Mr. Gary Levine: Well, MPP Fraser, we have a pretty well established and entrenched reporting mechanism in place right now. Our clubs monthly do onerous reports that are sent to their mentorship team of lieutenant governors and governors, and ultimately to Kiwanis International, as well.
In addition to that, just the very nature of the bylaws that you have before you sets out the fiscal need for conducting annual reviews etc., and we take that very seriously. The reporting that we do regarding background checks and criminal record checks etc. is something that Kiwanis takes very seriously, and ensures that all of our members working directly with youth have to do.
So those mechanisms are in place right now, and we’re happy to share that information. It’s certainly not secret by any means. But by the same token, we don’t want to make the administrative jobs of our secretaries—and this was talked about a few minutes ago, as well—so onerous that they just don’t want to do it. Ultimately, we’re all volunteers.
Mr. John Fraser: No, I agree with what you’re saying. So again, it’s reporting to too many of the same thing, or the same types of things, that’s the real challenge. Are you suggesting, as an international organization that is responsible for clubs across Ontario, that that reporting be done through you? Is that the suggestion?
Mr. Gary Levine: Currently, it is being done through us.
Mr. John Fraser: Okay.
Mr. Gary Levine: And I guess we’ve submitted it for the last 101 years. It has been pretty effective.
Mr. John Fraser: Okay. I think what I was trying to say—
The Chair (Mr. Peter Tabuns): Mr. Fraser, I’m sorry to say you’re out of time. I know, you were just getting going. I understand that.
We go to the official opposition. Mr. Wilson.
Mr. Jim Wilson: Mr. Levine, I’m going to go along the same lines as John there in that it’s a little confusing for us, because you spent about $4,000 last year getting your books checked and double-checked, I guess. We’re told that if a fundraiser is over $50,000, the audit is at least $4,500. Under $50,000, it’s $450. If you had a special fundraiser, it’s in addition to your regular books?
Mr. Gary Levine: What we did is we went to an established accounting firm in Owen Sound. They actually submitted an in-kind bill, if you like, of just over double that. It was about $9,000. Because of the charitable nature of our organization and the goodwill of the accounting company, they reduced their bill to just over $4,000 for us.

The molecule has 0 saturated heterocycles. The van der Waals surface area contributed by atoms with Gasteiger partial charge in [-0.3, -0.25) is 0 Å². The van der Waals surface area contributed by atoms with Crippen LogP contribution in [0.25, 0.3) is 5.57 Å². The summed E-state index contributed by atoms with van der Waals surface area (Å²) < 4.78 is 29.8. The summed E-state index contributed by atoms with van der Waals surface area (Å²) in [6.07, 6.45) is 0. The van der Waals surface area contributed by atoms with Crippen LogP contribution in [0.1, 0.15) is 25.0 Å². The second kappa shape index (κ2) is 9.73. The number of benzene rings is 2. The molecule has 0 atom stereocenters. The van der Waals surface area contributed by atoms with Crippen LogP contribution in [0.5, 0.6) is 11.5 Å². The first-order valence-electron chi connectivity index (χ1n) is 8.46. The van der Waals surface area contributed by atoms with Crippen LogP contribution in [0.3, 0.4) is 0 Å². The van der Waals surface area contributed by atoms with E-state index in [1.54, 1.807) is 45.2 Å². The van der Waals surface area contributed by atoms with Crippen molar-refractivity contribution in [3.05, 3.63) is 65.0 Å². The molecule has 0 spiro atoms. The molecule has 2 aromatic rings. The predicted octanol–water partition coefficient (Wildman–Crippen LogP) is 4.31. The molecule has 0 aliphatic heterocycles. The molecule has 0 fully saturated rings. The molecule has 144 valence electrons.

Mr. Jim Wilson: All right. So just for everyone in the room, for guys like me, we’ll make sure when we get to the final report that we understand fully the financial obligations that we’re putting on you. They sound rather onerous and more than I knew about it. That’s for sure.
Mr. Gary Levine: Through the Chair, the financial review that was done of course encompasses all of the activities of the club through the year. This is an annual occurrence, so at our next board meeting, I’m sure the board will be advocating that we use the same company and they’ll be beginning the review of this last year. We’re constantly undergoing a review of our finances.
Mr. Jim Wilson: Okay. Thank you.
The Chair (Mr. Peter Tabuns): Third party: Mr. Singh.
Mr. Jagmeet Singh: Thank you very much. I like the way you framed it, that it’s a matter of whether you trust the service clubs and the members and the people who participate in that. I appreciate that.
Just a point of clarification: Is there a way, in your mind, to set up a piece of legislation that would incorporate Kiwanis, for example, as a club, as well as other clubs that may not have as rigorous a history of over a century as you just indicated, and apply rules that would work for both something as well established as Kiwanis and something that’s maybe less established and not international in nature and not as well developed?
Mr. Gary Levine: MPP Singh, I’m sure there is. My experience, of course, is with Kiwanis. I’d be surprised if the Rotarians in the group didn’t have very similar financial responsibilities that they have to make to retain their Rotary charter. I’m sure the Lions are much the same as well.
We’d be happy to work with you or any of the members on developing some sort of a legislation that isn’t onerous, that doesn’t seem top-down, that isn’t a made-in-Toronto solution and that works for the entire province.
Mr. Jagmeet Singh: Okay. That’s very helpful. Thank you very much.
The Chair (Mr. Peter Tabuns): Thank you, sir.
Mr. Gary Levine: Thank you, Mr. Chair.
Rotary International, District 7070
The Chair (Mr. Peter Tabuns): We go to our next presentation, then. Rotary International, District 7070: Mr. Jim Louttit, Mr. Pierre Plourde and Mr. Wilf Wilkinson. Gentlemen, if you’ll come up to the front. The Clerk will come and get your presentations. As you’ve observed, if you’ll introduce yourselves for Hansard before you speak, you have up to five minutes, and then we’ll go on a three-minute rotation to each party.
Mr. Jim Louttit: Good afternoon. My name is Jim Louttit. I’m district governor for district 7070. My colleagues will be speaking, and they can introduce themselves at the end of my presentation.
Mr. Chair and members of the committee, it is my honour to speak to you today. I appreciate the support and the opportunity to present two recommendations.
The first is on a lack of legislative support and clarity for the non-profit sector. To provide some background, in 2009, the Parliament of Canada passed the Canada Not-for-profit Corporations Act, which was then proclaimed into force during 2010-11. In 2010, the Legislative Assembly of Ontario passed the Not-for-Profit Corporations Act, which would provide a similar legislative framework for not-for-profit organizations incorporated in Ontario as the Canada Not-for-profit Corporations Act did for federally incorporated not-for-profit organizations.